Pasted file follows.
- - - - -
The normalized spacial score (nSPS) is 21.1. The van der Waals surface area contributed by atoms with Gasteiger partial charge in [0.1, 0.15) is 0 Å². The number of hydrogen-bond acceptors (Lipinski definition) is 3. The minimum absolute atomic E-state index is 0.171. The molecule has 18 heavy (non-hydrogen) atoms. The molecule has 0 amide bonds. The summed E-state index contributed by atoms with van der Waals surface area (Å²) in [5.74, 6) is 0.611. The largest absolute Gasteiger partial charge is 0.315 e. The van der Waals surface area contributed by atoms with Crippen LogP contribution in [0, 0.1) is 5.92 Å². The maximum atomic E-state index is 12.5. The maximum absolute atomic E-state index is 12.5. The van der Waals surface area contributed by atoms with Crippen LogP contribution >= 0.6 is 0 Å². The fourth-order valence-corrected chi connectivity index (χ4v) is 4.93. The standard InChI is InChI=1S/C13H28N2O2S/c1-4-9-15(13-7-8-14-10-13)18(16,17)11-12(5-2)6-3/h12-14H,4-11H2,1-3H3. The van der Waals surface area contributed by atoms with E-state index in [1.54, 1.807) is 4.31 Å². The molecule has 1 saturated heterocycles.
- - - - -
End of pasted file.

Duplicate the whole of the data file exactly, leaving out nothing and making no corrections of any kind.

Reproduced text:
The normalized spacial score (nSPS) is 21.1. The van der Waals surface area contributed by atoms with Gasteiger partial charge in [0.1, 0.15) is 0 Å². The number of hydrogen-bond acceptors (Lipinski definition) is 3. The minimum absolute atomic E-state index is 0.171. The molecule has 18 heavy (non-hydrogen) atoms. The molecule has 0 amide bonds. The summed E-state index contributed by atoms with van der Waals surface area (Å²) in [5.74, 6) is 0.611. The largest absolute Gasteiger partial charge is 0.315 e. The van der Waals surface area contributed by atoms with Crippen LogP contribution in [0, 0.1) is 5.92 Å². The maximum atomic E-state index is 12.5. The maximum absolute atomic E-state index is 12.5. The van der Waals surface area contributed by atoms with Crippen LogP contribution >= 0.6 is 0 Å². The fourth-order valence-corrected chi connectivity index (χ4v) is 4.93. The standard InChI is InChI=1S/C13H28N2O2S/c1-4-9-15(13-7-8-14-10-13)18(16,17)11-12(5-2)6-3/h12-14H,4-11H2,1-3H3. The van der Waals surface area contributed by atoms with E-state index in [1.54, 1.807) is 4.31 Å². The molecule has 1 saturated heterocycles.